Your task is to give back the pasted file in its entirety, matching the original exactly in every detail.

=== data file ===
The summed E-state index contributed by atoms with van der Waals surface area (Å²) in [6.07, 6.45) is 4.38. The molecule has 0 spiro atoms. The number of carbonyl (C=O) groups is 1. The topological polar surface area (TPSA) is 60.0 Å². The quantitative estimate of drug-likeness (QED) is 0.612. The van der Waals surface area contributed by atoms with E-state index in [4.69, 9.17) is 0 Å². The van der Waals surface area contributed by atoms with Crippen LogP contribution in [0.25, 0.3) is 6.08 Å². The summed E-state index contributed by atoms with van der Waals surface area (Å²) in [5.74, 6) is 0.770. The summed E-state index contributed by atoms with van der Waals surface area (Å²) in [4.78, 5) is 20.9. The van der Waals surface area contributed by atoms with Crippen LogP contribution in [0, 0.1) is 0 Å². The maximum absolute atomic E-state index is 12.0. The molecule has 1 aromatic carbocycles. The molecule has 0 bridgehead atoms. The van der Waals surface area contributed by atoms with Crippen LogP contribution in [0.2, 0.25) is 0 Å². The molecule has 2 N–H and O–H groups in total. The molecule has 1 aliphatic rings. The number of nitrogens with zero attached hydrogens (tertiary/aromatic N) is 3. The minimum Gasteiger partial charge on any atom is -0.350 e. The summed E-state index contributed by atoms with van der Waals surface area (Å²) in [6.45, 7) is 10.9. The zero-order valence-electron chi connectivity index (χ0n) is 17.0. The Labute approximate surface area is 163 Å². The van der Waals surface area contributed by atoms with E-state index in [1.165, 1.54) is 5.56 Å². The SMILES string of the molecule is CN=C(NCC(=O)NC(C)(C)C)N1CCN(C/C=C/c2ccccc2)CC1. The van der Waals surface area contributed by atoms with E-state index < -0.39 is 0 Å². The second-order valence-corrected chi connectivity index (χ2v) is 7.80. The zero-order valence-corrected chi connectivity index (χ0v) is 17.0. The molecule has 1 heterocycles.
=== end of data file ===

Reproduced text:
The summed E-state index contributed by atoms with van der Waals surface area (Å²) in [6.07, 6.45) is 4.38. The molecule has 0 spiro atoms. The number of carbonyl (C=O) groups is 1. The topological polar surface area (TPSA) is 60.0 Å². The quantitative estimate of drug-likeness (QED) is 0.612. The van der Waals surface area contributed by atoms with E-state index in [4.69, 9.17) is 0 Å². The van der Waals surface area contributed by atoms with Crippen LogP contribution in [0.25, 0.3) is 6.08 Å². The summed E-state index contributed by atoms with van der Waals surface area (Å²) in [5.74, 6) is 0.770. The summed E-state index contributed by atoms with van der Waals surface area (Å²) in [4.78, 5) is 20.9. The van der Waals surface area contributed by atoms with Crippen LogP contribution in [0, 0.1) is 0 Å². The maximum absolute atomic E-state index is 12.0. The molecule has 1 aromatic carbocycles. The molecule has 0 bridgehead atoms. The van der Waals surface area contributed by atoms with Crippen LogP contribution in [0.2, 0.25) is 0 Å². The molecule has 2 N–H and O–H groups in total. The molecule has 1 aliphatic rings. The number of nitrogens with zero attached hydrogens (tertiary/aromatic N) is 3. The minimum Gasteiger partial charge on any atom is -0.350 e. The summed E-state index contributed by atoms with van der Waals surface area (Å²) in [6.45, 7) is 10.9. The zero-order valence-electron chi connectivity index (χ0n) is 17.0. The Labute approximate surface area is 163 Å². The van der Waals surface area contributed by atoms with E-state index in [1.165, 1.54) is 5.56 Å². The SMILES string of the molecule is CN=C(NCC(=O)NC(C)(C)C)N1CCN(C/C=C/c2ccccc2)CC1. The van der Waals surface area contributed by atoms with E-state index < -0.39 is 0 Å². The second-order valence-corrected chi connectivity index (χ2v) is 7.80. The zero-order valence-corrected chi connectivity index (χ0v) is 17.0. The molecule has 1 heterocycles.